Vexas would have been discovered a long time ago if it were a genetic disease in a garden variety caused by an inherited genetic mutation. For example, a single gene responsible for familial Mediterranean fever, also an inflammatory disease, was identified in 1997 by screening the DNA of families that carried the disease. But Vexas can’t work for families. Like cancer, Vexas is caused by what scientists call a “somatic mutation,” a gene mutation that develops in someone’s body after birth.
Because somatic mutations appear later in life, they affect only a subset of human cells, making them difficult to detect. Conventional genetic analyzes miss them completely: if a particular mutation is found only in some part of a person’s DNA, it can be flagged as a mistake. To find somatic mutations, scientists have to look very, very carefully.
But looking at the whole genome so carefully is impossible: there will be too much data to sift through. So when David Beck, assistant professor of medicine at New York University, set out to look for disease-causing somatic mutations, he knew he needed to focus. He eventually targeted a cellular process known as ubiquitination, in which proteins are labeled with another protein called ubiquitin, which often must be destroyed or moved to another location in the cell. It is a fundamental cellular process with a wide range of implications. Previous research showed that ubiquitination problems can cause inflammatory diseases.
However, ubiquitination is complex: Beck has identified 841 different genes that are involved in it. But this focus was rather narrow. After searching a database of more than 2,500 people with undiagnosed diseases, both inflammatory and otherwise, he found three men who had a common somatic mutation at the same location in the same gene: UBA1, which helps initiate the ubiquitination process. All of these men had blood problems—too few platelets, unusually large red blood cells—and immune system problems, such as cartilage and lung inflammation.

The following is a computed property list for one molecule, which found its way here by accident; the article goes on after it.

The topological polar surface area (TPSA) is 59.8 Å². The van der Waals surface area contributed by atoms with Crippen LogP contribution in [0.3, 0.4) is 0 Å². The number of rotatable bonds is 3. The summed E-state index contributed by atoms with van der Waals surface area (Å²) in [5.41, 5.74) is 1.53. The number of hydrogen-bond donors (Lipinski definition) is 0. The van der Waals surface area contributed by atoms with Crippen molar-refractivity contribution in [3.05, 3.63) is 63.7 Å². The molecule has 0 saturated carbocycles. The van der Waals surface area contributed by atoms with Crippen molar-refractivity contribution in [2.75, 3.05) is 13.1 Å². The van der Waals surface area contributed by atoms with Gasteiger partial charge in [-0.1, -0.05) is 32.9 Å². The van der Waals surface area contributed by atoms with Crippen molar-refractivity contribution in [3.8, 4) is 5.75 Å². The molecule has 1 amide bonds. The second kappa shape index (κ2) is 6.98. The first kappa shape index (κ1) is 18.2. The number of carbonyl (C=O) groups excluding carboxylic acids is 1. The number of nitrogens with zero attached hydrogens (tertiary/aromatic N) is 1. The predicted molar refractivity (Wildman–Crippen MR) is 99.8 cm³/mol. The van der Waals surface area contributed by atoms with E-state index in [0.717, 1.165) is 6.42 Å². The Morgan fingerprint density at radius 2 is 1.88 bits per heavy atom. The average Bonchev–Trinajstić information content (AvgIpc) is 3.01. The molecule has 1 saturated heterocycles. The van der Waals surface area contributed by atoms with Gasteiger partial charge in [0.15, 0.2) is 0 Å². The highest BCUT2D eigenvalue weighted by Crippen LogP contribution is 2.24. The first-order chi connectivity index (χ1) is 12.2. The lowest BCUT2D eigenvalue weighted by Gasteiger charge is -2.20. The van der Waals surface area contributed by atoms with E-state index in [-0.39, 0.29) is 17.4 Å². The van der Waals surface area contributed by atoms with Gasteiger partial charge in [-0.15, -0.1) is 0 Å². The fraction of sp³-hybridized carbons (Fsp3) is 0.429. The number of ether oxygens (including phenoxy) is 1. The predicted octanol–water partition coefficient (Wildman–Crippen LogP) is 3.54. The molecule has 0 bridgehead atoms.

But since Vexas has the same symptoms as a number of other disorders, no one would have suspected that all these men had the same disease without Beck’s genetic investigation – there are too many people with unexplained inflammatory conditions for researchers to identify such subtle symptom patterns. . . They were just three men in a mass of people who were annoyed by inappropriate diagnoses.
For many years, David Adams was one of those people too. An affable man in his seventies, he spent almost a full decade in and out of the hospital with pneumonia, severe inflammation, and pain so intense that “it almost feels like your body is trying to push out your pores.” He may never have known what was happening to him if not for the persistent attending physician, Rhys Huber, who sent him to rheumatologists, hematologists, and, eventually, the National Institutes of Health, where he was diagnosed with Vexas.
In terms of treatment, this diagnosis means little to Adams so far. For now, the only cure for Vexas is a bone marrow transplant, a procedure that carries significant risks. Adams was supposed to have a transplant last year, but doctors discovered that his right coronary artery was almost completely blocked. He’s got a stent and hopes to get a transplant soon, but for now he’s still dependent on steroids, which he’s had to take since he got sick.